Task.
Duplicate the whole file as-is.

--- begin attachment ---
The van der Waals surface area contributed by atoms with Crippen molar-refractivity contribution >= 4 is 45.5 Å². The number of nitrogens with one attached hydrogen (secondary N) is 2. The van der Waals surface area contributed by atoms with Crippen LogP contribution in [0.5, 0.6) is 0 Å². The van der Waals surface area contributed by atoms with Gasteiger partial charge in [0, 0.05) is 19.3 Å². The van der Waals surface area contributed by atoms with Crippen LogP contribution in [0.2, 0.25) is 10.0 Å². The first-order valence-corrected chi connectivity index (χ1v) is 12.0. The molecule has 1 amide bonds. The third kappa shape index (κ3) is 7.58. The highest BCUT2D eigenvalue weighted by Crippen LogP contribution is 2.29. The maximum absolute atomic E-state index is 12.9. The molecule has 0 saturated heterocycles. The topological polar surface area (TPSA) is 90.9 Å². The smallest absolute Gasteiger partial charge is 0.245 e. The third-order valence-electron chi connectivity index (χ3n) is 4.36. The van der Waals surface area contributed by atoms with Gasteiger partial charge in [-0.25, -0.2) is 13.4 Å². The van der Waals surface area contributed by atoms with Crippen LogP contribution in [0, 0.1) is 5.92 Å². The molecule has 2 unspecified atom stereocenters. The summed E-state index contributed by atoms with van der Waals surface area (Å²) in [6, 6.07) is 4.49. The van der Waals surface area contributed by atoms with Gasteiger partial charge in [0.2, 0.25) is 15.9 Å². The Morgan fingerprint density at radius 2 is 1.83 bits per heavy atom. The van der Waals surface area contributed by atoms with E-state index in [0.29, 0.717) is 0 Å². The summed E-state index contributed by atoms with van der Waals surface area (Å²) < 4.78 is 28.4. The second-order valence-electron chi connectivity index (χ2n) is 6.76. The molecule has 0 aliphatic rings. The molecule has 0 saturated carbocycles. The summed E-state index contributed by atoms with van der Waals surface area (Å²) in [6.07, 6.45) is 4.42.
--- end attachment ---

The van der Waals surface area contributed by atoms with Crippen molar-refractivity contribution >= 4 is 45.5 Å². The number of nitrogens with one attached hydrogen (secondary N) is 2. The van der Waals surface area contributed by atoms with Crippen LogP contribution in [0.5, 0.6) is 0 Å². The van der Waals surface area contributed by atoms with Gasteiger partial charge in [0, 0.05) is 19.3 Å². The van der Waals surface area contributed by atoms with Crippen LogP contribution in [0.2, 0.25) is 10.0 Å². The first-order valence-corrected chi connectivity index (χ1v) is 12.0. The molecule has 1 amide bonds. The third kappa shape index (κ3) is 7.58. The highest BCUT2D eigenvalue weighted by Crippen LogP contribution is 2.29. The maximum absolute atomic E-state index is 12.9. The molecule has 0 saturated heterocycles. The topological polar surface area (TPSA) is 90.9 Å². The smallest absolute Gasteiger partial charge is 0.245 e. The third-order valence-electron chi connectivity index (χ3n) is 4.36. The van der Waals surface area contributed by atoms with Gasteiger partial charge in [-0.25, -0.2) is 13.4 Å². The van der Waals surface area contributed by atoms with Crippen LogP contribution in [0, 0.1) is 5.92 Å². The molecule has 2 unspecified atom stereocenters. The summed E-state index contributed by atoms with van der Waals surface area (Å²) in [6, 6.07) is 4.49. The van der Waals surface area contributed by atoms with Gasteiger partial charge in [0.2, 0.25) is 15.9 Å². The Morgan fingerprint density at radius 2 is 1.83 bits per heavy atom. The van der Waals surface area contributed by atoms with E-state index in [0.29, 0.717) is 0 Å². The summed E-state index contributed by atoms with van der Waals surface area (Å²) < 4.78 is 28.4. The second-order valence-electron chi connectivity index (χ2n) is 6.76. The molecule has 0 aliphatic rings. The molecule has 0 saturated carbocycles. The summed E-state index contributed by atoms with van der Waals surface area (Å²) in [6.07, 6.45) is 4.42.